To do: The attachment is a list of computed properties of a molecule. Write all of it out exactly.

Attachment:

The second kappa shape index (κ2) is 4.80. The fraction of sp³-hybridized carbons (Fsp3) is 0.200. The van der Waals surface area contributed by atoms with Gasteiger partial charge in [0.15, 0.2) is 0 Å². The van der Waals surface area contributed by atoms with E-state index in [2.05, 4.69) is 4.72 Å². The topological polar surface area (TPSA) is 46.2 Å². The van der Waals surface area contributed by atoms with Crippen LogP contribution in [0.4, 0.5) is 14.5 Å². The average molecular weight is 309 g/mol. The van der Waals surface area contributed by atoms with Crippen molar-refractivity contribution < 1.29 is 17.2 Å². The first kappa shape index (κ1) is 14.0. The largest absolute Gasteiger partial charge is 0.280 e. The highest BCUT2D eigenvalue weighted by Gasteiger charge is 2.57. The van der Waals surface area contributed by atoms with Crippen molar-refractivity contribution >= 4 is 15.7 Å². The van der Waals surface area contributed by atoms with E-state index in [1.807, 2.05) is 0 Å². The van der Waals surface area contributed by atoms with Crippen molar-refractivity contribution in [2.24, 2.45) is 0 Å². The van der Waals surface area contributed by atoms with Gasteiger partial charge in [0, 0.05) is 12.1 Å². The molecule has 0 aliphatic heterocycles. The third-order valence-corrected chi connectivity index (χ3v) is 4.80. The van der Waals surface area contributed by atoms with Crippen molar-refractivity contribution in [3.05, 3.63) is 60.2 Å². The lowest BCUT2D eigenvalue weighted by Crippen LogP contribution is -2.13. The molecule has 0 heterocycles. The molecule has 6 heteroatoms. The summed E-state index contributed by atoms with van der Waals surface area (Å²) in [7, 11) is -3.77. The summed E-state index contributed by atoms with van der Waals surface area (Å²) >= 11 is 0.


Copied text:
The second kappa shape index (κ2) is 4.80. The fraction of sp³-hybridized carbons (Fsp3) is 0.200. The van der Waals surface area contributed by atoms with Gasteiger partial charge in [0.15, 0.2) is 0 Å². The van der Waals surface area contributed by atoms with E-state index in [2.05, 4.69) is 4.72 Å². The topological polar surface area (TPSA) is 46.2 Å². The van der Waals surface area contributed by atoms with Crippen LogP contribution in [0.4, 0.5) is 14.5 Å². The average molecular weight is 309 g/mol. The van der Waals surface area contributed by atoms with Crippen molar-refractivity contribution < 1.29 is 17.2 Å². The first kappa shape index (κ1) is 14.0. The largest absolute Gasteiger partial charge is 0.280 e. The highest BCUT2D eigenvalue weighted by Gasteiger charge is 2.57. The van der Waals surface area contributed by atoms with Crippen molar-refractivity contribution >= 4 is 15.7 Å². The van der Waals surface area contributed by atoms with E-state index in [1.807, 2.05) is 0 Å². The van der Waals surface area contributed by atoms with Crippen molar-refractivity contribution in [2.24, 2.45) is 0 Å². The van der Waals surface area contributed by atoms with Gasteiger partial charge in [0, 0.05) is 12.1 Å². The molecule has 0 aliphatic heterocycles. The third-order valence-corrected chi connectivity index (χ3v) is 4.80. The van der Waals surface area contributed by atoms with Crippen molar-refractivity contribution in [3.05, 3.63) is 60.2 Å². The lowest BCUT2D eigenvalue weighted by Crippen LogP contribution is -2.13. The molecule has 0 heterocycles. The molecule has 6 heteroatoms. The summed E-state index contributed by atoms with van der Waals surface area (Å²) in [7, 11) is -3.77. The summed E-state index contributed by atoms with van der Waals surface area (Å²) >= 11 is 0.